On Familiarity and Habit

It’s amazing how quickly things become familiar. I was having an average night cooking in this RV when I suddenly realized that cooking in this RV is not an average night at all. Rather, it’s a remarkably new experience that six months ago I never could have foreseen. I remembered that I am living in an RV on a farm in Fort Collins when six months ago I was teaching English at an all-boys Catholic high school in Kansas City dreaming about moving to Colorado. Lately I’ve been struck by these sudden moments that seem to gleam in mystical light. The novelty of everything around me is revealed. I realize that the people I am spending time with and laughing with and debating with and growing with are people I never knew existed a month and a half ago. The bed on which I sleep is not my own. Each realization is a beautiful experience, for it makes me feel profoundly grateful, and when I feel grateful, I am really stoked to be alive.

Familiarization must be the mind’s way of feeling at home in the world. So quickly it turns an unfamiliar environment into something familiar, something we can categorize. It’s when we are experiencing something that the mind can’t categorize that tension enters. The mind can’t become familiar in moments that are too uncomfortable, cause the mind’s established limits are threatened. Then the ego might break. So we cling. We try to hold it together. We search for a place of comfort in our minds. Go to your happy place! they say.

But we must continually embrace discomfort. Cause when we do, we open to letting go of our illusory identity.

When we let go, we open ourselves into a new environment, and the mind finds room to explore territories it previously did not know existed. Those territories can be very frightening. But so much possibility exists in them, and we open to evolution.

So the mind creates something familiar amidst the unfamiliar. I am sure our ancestors did the same thing. It’s the only way we can feel home in a world that is still unpredictable and not always safe. It’s amazing how many places we’re able to find comfort in today’s world.

This summer I took several road trips. The first was with my good friend Ryan, whom I hadn’t seen in some time. Ryan drove us through the Great Plains, exploring the open space of Nebraska, Wyoming, and the Dakotas. At one point we stopped in Ogallala, NE to grab a burger and a beer. We sat in an old saloon and ordered from a waiter who seemed he’d never left the small area. Within minutes of sitting down I had filtered away all the novelty of the situation. I was just thinking, I wonder what burger I’m gonna get? At one point I looked around and recognized I had never seen any of this before. Suddenly the world illuminated in possibility.

That keeps happening. I know it’s going to continue to keep happening, because my next steps in life are developing beyond this farming experience, and these steps will once again be very new.

I keep thinking this is paralleled with our minds. What I mean is as we establish these patterns of comfort in our external circumstances that can lead to a decreased sense of the novelty of each moment, so we reside in comfortable patterns of the mind. What’s interesting about the mind though is that sometimes these “comfortable” patterns are actually very uncomfortable. For instance, for many years, I resided in the mental pattern that I am a very rotten person at the core of my being. (I theorize this has something to do with the embedded notion of Original Sin.) It alway felt terrible thinking that, yet it seemed it was the only perception available. It’s taken listening to new perspectives and pausing to hear deeper internal voices to recognize that these notions are false.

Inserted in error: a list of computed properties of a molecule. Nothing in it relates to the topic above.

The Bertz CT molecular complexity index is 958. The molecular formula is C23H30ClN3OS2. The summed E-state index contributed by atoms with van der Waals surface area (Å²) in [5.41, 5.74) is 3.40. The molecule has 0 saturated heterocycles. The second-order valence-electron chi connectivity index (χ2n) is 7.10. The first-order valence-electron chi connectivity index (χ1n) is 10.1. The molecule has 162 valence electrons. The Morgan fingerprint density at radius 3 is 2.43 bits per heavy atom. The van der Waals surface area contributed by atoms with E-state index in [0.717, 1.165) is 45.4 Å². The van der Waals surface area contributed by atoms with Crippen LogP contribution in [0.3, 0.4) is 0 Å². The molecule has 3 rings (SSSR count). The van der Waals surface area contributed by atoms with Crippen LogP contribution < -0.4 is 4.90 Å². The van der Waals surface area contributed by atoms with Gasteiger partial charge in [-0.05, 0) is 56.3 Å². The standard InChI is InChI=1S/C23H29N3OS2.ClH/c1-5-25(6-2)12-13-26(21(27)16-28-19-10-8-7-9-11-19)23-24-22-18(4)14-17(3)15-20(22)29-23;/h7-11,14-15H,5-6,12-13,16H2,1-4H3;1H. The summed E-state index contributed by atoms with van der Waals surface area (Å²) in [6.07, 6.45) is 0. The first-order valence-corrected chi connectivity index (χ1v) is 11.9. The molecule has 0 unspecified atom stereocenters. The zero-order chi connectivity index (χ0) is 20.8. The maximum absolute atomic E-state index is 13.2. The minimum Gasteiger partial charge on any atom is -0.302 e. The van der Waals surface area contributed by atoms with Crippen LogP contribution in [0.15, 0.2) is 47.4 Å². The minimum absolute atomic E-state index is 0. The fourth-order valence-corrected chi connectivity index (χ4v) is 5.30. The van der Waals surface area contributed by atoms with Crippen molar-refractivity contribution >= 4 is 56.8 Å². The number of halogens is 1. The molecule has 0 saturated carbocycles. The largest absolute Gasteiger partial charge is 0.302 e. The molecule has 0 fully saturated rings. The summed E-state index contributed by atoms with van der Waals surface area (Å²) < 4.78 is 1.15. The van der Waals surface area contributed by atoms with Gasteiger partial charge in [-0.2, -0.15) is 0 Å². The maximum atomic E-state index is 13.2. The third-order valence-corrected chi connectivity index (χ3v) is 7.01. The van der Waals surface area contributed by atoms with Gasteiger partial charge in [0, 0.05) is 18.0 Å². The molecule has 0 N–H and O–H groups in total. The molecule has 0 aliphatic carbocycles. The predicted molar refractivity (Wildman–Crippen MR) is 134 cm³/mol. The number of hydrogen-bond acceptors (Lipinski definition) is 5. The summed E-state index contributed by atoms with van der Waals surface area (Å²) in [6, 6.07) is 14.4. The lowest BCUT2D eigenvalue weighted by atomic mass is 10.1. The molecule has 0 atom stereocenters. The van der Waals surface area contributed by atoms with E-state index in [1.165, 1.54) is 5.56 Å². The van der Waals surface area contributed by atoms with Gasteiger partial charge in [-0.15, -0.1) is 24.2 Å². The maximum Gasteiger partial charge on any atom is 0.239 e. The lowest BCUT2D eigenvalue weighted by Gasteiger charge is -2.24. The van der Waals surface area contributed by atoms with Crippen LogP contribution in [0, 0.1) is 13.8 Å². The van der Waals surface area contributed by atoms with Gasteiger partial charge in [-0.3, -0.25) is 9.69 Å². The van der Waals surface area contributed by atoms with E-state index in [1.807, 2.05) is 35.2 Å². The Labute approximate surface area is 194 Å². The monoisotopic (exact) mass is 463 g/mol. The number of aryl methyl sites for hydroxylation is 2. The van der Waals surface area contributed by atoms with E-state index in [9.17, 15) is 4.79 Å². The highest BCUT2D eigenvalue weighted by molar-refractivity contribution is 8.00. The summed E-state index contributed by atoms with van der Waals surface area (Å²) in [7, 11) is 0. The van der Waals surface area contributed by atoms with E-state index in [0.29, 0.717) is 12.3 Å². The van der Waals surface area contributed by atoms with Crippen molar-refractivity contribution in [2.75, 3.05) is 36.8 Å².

For some reason, our mind creates this limited perception of ourselves that so often veers toward the negative. These thoughts become so familiar that they convince us of their absolute truth. It’s really hard to break away from these. It might be a lifelong journey. There is no shame in seeking help—therapy helped me get the ball rolling with this ongoing path to open my mind to give and receive love. I mess up all the freaking time. I get angry for stupid reasons. I convince myself of stories about myself and my surroundings that don’t correspond to truth. But I always strive to question my current state of mind, especially if I notice my external habits getting out of whack. That’s when I know there’s something internal in need of addressing, because external habits and internal habits work in conjunction with one another. It’s helped me a lot to recognize that these limiting, self-defeating thoughts are simply habits. When I have grown accustomed to feeding the wolf of fear and doubt, I focus on feeding the wolf of confidence and self-love.

It can be very hard to change an external habit. Internal ones are even more difficult. But because they are connected, changing the external is one of the best ways to change the internal. Haven’t you ever cleaned a room and felt like in the process you cleaned your mind as well? (1)

So sitting in this RV and recalling the novelty of this entire journey helps me realize that it’s time to keep letting go of these overly-familiar habits. Everything around me is unfamiliar. Everything is new. In this newness, this space outside the limits of perception, there’s a whole lot of energy and love.


1: This idea is beautifully explored in Robert Pirsig’s Zen and the Art of Motorcycle Maintenance. Through fixing his motorcycle, Pirsig is really fixing himself.)

2 Comments on “On Familiarity and Habit

  1. Sean,
    Being open to change, external and internal, takes a lot of vulnerability.
    You are very brave!


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